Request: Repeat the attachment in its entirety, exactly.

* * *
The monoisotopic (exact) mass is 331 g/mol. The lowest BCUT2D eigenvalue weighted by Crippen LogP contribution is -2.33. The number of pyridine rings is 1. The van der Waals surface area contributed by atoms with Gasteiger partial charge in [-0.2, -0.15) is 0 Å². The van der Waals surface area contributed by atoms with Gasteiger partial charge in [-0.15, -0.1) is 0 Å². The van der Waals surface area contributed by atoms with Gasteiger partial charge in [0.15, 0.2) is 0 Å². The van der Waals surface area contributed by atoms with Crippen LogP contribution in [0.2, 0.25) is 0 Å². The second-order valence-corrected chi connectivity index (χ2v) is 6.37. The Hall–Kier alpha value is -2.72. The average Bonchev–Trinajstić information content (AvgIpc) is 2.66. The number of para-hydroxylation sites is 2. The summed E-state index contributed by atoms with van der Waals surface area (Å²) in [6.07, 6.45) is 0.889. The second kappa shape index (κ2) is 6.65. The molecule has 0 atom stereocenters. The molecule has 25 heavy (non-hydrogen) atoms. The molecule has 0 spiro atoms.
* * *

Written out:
The monoisotopic (exact) mass is 331 g/mol. The lowest BCUT2D eigenvalue weighted by Crippen LogP contribution is -2.33. The number of pyridine rings is 1. The van der Waals surface area contributed by atoms with Gasteiger partial charge in [-0.2, -0.15) is 0 Å². The van der Waals surface area contributed by atoms with Gasteiger partial charge in [-0.15, -0.1) is 0 Å². The van der Waals surface area contributed by atoms with Gasteiger partial charge in [0.15, 0.2) is 0 Å². The van der Waals surface area contributed by atoms with Crippen LogP contribution in [0.2, 0.25) is 0 Å². The second-order valence-corrected chi connectivity index (χ2v) is 6.37. The Hall–Kier alpha value is -2.72. The average Bonchev–Trinajstić information content (AvgIpc) is 2.66. The number of para-hydroxylation sites is 2. The summed E-state index contributed by atoms with van der Waals surface area (Å²) in [6.07, 6.45) is 0.889. The second kappa shape index (κ2) is 6.65. The molecule has 0 atom stereocenters. The molecule has 25 heavy (non-hydrogen) atoms. The molecule has 0 spiro atoms.